While many of us might think of bonsai as specific species like a spruce or fir tree, apple trees actually make incredibly beautiful bonsai that most enthusiasts can grow, even without much experience. The tree is beautiful, easily styled, and moderately easy to care for, and they are available all over the world without special stores, supplies, and skills needed to get started.
Let’s take a look at these incredible fruiting trees and see if they might be the right bonsai for you.
What Makes Apple Trees Good for Bonsai?
Apples make for excellent bonsai trees for a number of reasons.
- They’re affordable and easy to find
- They’re easier to care for than many species
- They grow via seed or cutting
- They thrive outdoors
- Any species of apple may be grown as bonsai
- They’re fast growers
- They have dense foliage, making them excellent ornamental plants
- They’re easily trained
- They live for many years
Apple Tree Classification
Apple trees belong to the genus Malus. The variety or species will attach other names to this general name, such as Malus domestica, the common apple tree that most of us think of as apples. The genus contains around 50 species, with hundreds of varieties and something like 7,500 known cultivars.
Apple Bonsai Description
Apple trees come in a variety of looks, coloration, and visuals because there are literally hundreds of varieties at over 4 dozen species. This means giving a precise description of apple bonsai is challenging. However, there are some characteristics to be aware of.
For one, most apple species produce slightly pinkish white flowers. They often are all white with pink centers or the flowers themselves have a pinkish hue to them. Some of the flowers may be deeper in color, particularly ornamental apple species, developing into red blooms when mature.
The flowers tend to be abundant on healthy plants, often to the point that the branches and leaves are nearly invisible.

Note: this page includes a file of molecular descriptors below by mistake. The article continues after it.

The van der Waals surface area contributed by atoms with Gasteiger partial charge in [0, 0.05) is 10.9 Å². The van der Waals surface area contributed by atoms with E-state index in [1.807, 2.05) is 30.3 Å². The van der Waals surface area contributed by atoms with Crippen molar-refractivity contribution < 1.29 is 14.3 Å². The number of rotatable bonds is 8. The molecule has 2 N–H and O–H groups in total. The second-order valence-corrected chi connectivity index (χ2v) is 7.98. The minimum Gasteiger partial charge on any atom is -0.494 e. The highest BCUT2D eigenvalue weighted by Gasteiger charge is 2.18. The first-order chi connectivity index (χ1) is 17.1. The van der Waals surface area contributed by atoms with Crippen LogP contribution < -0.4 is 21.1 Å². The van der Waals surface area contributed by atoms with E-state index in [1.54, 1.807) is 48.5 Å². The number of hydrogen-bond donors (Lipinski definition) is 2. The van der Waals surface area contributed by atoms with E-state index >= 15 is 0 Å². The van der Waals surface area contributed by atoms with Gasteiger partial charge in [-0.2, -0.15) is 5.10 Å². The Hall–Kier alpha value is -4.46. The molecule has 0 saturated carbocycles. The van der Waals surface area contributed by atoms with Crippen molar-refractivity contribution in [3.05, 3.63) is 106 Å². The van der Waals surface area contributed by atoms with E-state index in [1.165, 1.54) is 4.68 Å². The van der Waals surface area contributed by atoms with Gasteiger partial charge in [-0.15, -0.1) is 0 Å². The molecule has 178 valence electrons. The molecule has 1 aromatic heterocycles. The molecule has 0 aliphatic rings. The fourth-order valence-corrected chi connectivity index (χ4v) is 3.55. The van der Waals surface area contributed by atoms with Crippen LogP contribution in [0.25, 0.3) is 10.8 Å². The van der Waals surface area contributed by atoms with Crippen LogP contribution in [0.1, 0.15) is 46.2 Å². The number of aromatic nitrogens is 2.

Apple blossoms also produce sweet, heady aromas that you can smell from a fair distance off.
Apple trees, even ornamentals in some case, bear plenty of fruit when the plants are healthy and provided with proper nutrients, water, and light. The fruits on bonsai are typically very small, between 0.4 and 0.8 inches in size.
Most bonsai species produce red fruit, though some will produce yellow apples.
Bonsai apple roots tend to be thick and strong, as well as plentiful. The trees are hardy, fast growers, meaning they really plant themselves with strong roots. Because of this, many bonsai growers trim the roots annually.
Apple bark is usually smooth, almost sleek. The bark injures easily, as well, so it’s important to protect it during wiring.
Origins and History of Apple Trees
While many of us think of apples as distinctly American (read: apple pie!), the tree actually is not native to North America. The apple is actually from central Asia, around Kazakhstan, near the Caspian Sea. The capital of Kazakhstan, Alma Ata, actually means “full of apples.” Seeds from the tree had been exported throughout the European region by 1500 BC, with the Greeks, Etruscans, and Romans all cultivating the tree by this period, and ultimately the seeds were brought to the British Isles by the Romans. There is evidence of the apple tree in the Paleolithic era among food gathering peoples of Kazakhstan, with evidence of apples depicted in artwork and records from many eras, including 1300 BC with Egyptians growing them along the Nile Delta, 800 BC Greeks grafting them, 200 BC Roman orchards in Britain, and 1500s to 1600s with Spaniards bringing them to the Americas.
Varieties of Apple Bonsai
Technically, any species or variety of apple tree may be used in the bonsai trade. With over 50 species and hundreds of varieties, that’s a lot to sort through! However, some are more favored for their foliage, fruits, or flower colors and may be more suitable for bonsai than others. Some of the most popular and most often recommended apple species and varieties for bonsai include:
- Malus ‘Crimson Brilliant’
- Malus Liset
- Malus Nicoline
- Malus Eleyi
- Malus halliana, or Hall’s apple
- Malus floribunda, or Coral apple, Japanese apple
- Malus toringo, or Japanese mountain apple
- Malus sylvestris, or crab apple or wild apple
How to Grow Apple Bonsai
Apple bonsai are one of the less expensive, more common to find, easier to grow bonsai species around. You don’t need particularly fancy species or expensive equipment, either, despite many of the misunderstandings about the art.